He was ecstatic to see me; he was jumping up and down, trying to show me his 100% on his spelling test. I knelt down and pulled him into a hug, holding back tears. As I stood up I hastily wiped away the evidence and pointed to the flowers: “They bloomed!”
He laughed, a little more quietly this time. For a moment, he was poised in a vulnerable state. He had paused and was staring at the flowers, smiling. I watched intently at him, but he quickly broke his gaze and ran back inside, beckoning me to follow. I smiled and followed him inside. The rest of the evening we played games, finished his homework, and watched his favorite cartoons. Before I knew it, he had fallen asleep on my lap. Without waking him, I gently put him to bed. Before I stepped out, I noticed a drawing hanging above his bed.
This time, I didn’t hold back. The tears fell, no, they poured. I held one hand over my mouth and the other plastered against my forehead. As I stood in the middle of his room, tears streaming down my face, I recalled that spring funeral. Tulips had been strewn around her grave. They were her favorite flower. Alex and I planted those last spring in her honor. As I began to calm down, I knelt down and studied Alexander in his sleeping state, admiring this beautiful, innocent, little boy.
I shook my head and stepped out of the room, feeling more defeated than ever. I sunk myself into the couch, my actions matching my mood. One of these days I will tell him. One of these days I will be prepared to lose him when he finds out the truth about me and what I had done to his mother. But after that day, that horrid day, I couldn’t let a four-year-old go without his mother. She was a single parent already. He needed somebody. I decided that he needed me. And as strange as it seemed, nobody questioned my entitlement. It’s like they knew that I had to do this. Not to right my wrongs, because there is no coming back from that, but to be there for somebody when they need it. Because I know I would have wanted the same. And now I babysit him every single day. I get to watch him grow. And what a fine young man he is turning out to be. And so smart at that.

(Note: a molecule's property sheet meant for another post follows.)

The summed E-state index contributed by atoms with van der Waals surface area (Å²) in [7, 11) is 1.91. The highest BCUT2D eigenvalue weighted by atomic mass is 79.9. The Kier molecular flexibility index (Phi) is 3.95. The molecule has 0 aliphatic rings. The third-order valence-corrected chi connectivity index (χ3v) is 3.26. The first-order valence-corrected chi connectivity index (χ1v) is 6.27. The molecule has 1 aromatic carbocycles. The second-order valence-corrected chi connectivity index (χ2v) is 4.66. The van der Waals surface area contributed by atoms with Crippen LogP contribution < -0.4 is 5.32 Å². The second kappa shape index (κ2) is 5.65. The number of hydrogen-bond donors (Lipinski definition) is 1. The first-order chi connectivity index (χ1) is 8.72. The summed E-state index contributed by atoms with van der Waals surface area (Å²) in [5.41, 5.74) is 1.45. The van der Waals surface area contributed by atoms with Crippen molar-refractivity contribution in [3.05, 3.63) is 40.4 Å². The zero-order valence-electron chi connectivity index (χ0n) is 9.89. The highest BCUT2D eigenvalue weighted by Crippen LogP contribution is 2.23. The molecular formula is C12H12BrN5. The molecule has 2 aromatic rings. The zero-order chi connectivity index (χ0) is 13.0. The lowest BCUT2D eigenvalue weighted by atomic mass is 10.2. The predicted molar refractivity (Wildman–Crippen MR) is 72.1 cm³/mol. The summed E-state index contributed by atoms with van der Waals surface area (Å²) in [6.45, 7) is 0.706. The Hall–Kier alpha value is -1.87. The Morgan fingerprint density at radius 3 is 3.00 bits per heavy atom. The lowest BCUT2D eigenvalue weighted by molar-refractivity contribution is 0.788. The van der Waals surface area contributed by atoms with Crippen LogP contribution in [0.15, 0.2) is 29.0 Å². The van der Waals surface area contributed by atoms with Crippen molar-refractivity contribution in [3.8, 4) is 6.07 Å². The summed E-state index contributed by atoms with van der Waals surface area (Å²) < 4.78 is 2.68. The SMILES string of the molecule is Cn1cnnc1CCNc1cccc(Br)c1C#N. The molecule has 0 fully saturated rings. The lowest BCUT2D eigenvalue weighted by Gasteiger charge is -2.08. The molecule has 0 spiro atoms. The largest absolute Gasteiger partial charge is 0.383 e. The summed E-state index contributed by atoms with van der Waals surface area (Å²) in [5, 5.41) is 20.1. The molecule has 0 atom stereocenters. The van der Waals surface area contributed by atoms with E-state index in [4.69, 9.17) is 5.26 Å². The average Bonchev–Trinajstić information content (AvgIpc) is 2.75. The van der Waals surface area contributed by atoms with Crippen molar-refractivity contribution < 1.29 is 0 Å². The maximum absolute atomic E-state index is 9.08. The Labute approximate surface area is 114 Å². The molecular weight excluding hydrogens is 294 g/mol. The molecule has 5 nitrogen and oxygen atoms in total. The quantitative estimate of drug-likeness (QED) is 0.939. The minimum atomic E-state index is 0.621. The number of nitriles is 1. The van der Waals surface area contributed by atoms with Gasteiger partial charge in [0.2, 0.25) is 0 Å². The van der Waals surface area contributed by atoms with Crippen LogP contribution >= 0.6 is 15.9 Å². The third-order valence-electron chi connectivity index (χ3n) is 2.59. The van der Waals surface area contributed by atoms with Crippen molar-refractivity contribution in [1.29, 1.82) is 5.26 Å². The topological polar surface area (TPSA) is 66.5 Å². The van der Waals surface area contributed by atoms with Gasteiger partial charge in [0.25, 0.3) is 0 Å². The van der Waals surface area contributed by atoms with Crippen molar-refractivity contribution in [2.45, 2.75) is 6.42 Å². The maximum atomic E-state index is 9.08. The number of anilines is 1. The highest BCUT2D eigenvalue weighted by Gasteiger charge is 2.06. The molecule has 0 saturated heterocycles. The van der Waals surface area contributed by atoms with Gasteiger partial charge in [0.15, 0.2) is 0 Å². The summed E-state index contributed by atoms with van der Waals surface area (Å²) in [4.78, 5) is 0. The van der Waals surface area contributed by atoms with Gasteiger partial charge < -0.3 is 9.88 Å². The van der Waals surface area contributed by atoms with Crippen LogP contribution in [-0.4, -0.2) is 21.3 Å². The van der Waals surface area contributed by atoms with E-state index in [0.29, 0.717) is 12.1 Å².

His aunt arrived not twenty minutes later and dismissed me with a smile and some cash. Every time I refuse the money. I’m not doing it for the payday, but she knows I’m saving for college. It’s not like I don’t reject it every time. That worked for awhile actually, but then I began finding it hidden in my coat pocket, soles of my shoes and the nooks and crannies of my backpack days later. Finally, I began to openly accept it, knowing she is only trying to help, just as I am doing.
Unfortunately, those pangs of guilt never subside. It is something that I will live with forever. Her death, changing his life completely, and my constant remorse looming over my head, reminding me every day of the accident. But watching Alex grow, seeing the tulips, seeing his drawing, somehow reassured me that things just might be okay.